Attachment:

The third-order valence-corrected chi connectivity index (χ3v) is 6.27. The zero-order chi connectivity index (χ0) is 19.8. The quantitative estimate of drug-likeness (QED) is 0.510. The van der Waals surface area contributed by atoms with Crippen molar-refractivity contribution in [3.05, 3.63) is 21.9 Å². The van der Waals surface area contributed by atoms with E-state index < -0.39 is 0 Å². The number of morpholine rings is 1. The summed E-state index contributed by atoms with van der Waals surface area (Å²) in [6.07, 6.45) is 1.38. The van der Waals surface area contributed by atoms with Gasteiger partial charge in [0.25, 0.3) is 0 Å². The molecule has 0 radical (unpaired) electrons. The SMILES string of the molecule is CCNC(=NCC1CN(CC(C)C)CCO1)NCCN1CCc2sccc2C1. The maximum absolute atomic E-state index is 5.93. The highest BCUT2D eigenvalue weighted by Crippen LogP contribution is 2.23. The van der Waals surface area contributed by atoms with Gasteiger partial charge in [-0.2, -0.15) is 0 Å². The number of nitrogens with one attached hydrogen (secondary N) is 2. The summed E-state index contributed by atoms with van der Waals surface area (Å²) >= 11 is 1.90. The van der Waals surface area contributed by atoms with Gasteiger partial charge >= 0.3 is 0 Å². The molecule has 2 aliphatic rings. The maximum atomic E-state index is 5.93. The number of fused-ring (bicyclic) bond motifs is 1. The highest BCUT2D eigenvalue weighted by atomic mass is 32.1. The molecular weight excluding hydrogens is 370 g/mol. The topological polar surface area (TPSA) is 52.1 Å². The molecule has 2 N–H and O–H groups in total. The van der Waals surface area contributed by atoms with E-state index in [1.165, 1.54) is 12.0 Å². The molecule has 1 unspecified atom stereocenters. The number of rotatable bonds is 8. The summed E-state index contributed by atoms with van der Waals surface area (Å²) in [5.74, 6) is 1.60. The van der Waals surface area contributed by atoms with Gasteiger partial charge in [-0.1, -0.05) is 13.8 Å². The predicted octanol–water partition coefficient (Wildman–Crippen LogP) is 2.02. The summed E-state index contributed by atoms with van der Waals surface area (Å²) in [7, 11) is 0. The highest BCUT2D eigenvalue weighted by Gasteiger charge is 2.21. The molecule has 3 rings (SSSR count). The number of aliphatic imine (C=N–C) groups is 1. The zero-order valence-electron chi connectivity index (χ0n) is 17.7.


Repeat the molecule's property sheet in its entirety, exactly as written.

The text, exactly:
The third-order valence-corrected chi connectivity index (χ3v) is 6.27. The zero-order chi connectivity index (χ0) is 19.8. The quantitative estimate of drug-likeness (QED) is 0.510. The van der Waals surface area contributed by atoms with Crippen molar-refractivity contribution in [3.05, 3.63) is 21.9 Å². The van der Waals surface area contributed by atoms with E-state index < -0.39 is 0 Å². The number of morpholine rings is 1. The summed E-state index contributed by atoms with van der Waals surface area (Å²) in [6.07, 6.45) is 1.38. The van der Waals surface area contributed by atoms with Gasteiger partial charge in [0.25, 0.3) is 0 Å². The molecule has 0 radical (unpaired) electrons. The SMILES string of the molecule is CCNC(=NCC1CN(CC(C)C)CCO1)NCCN1CCc2sccc2C1. The maximum absolute atomic E-state index is 5.93. The highest BCUT2D eigenvalue weighted by Crippen LogP contribution is 2.23. The van der Waals surface area contributed by atoms with Gasteiger partial charge in [-0.2, -0.15) is 0 Å². The number of nitrogens with one attached hydrogen (secondary N) is 2. The summed E-state index contributed by atoms with van der Waals surface area (Å²) >= 11 is 1.90. The van der Waals surface area contributed by atoms with Gasteiger partial charge >= 0.3 is 0 Å². The molecule has 2 aliphatic rings. The maximum atomic E-state index is 5.93. The number of fused-ring (bicyclic) bond motifs is 1. The highest BCUT2D eigenvalue weighted by atomic mass is 32.1. The molecular weight excluding hydrogens is 370 g/mol. The topological polar surface area (TPSA) is 52.1 Å². The molecule has 2 N–H and O–H groups in total. The van der Waals surface area contributed by atoms with E-state index in [1.165, 1.54) is 12.0 Å². The molecule has 1 unspecified atom stereocenters. The number of rotatable bonds is 8. The summed E-state index contributed by atoms with van der Waals surface area (Å²) in [5.74, 6) is 1.60. The van der Waals surface area contributed by atoms with Gasteiger partial charge in [-0.1, -0.05) is 13.8 Å². The predicted octanol–water partition coefficient (Wildman–Crippen LogP) is 2.02. The summed E-state index contributed by atoms with van der Waals surface area (Å²) in [7, 11) is 0. The highest BCUT2D eigenvalue weighted by Gasteiger charge is 2.21. The molecule has 3 rings (SSSR count). The number of aliphatic imine (C=N–C) groups is 1. The zero-order valence-electron chi connectivity index (χ0n) is 17.7.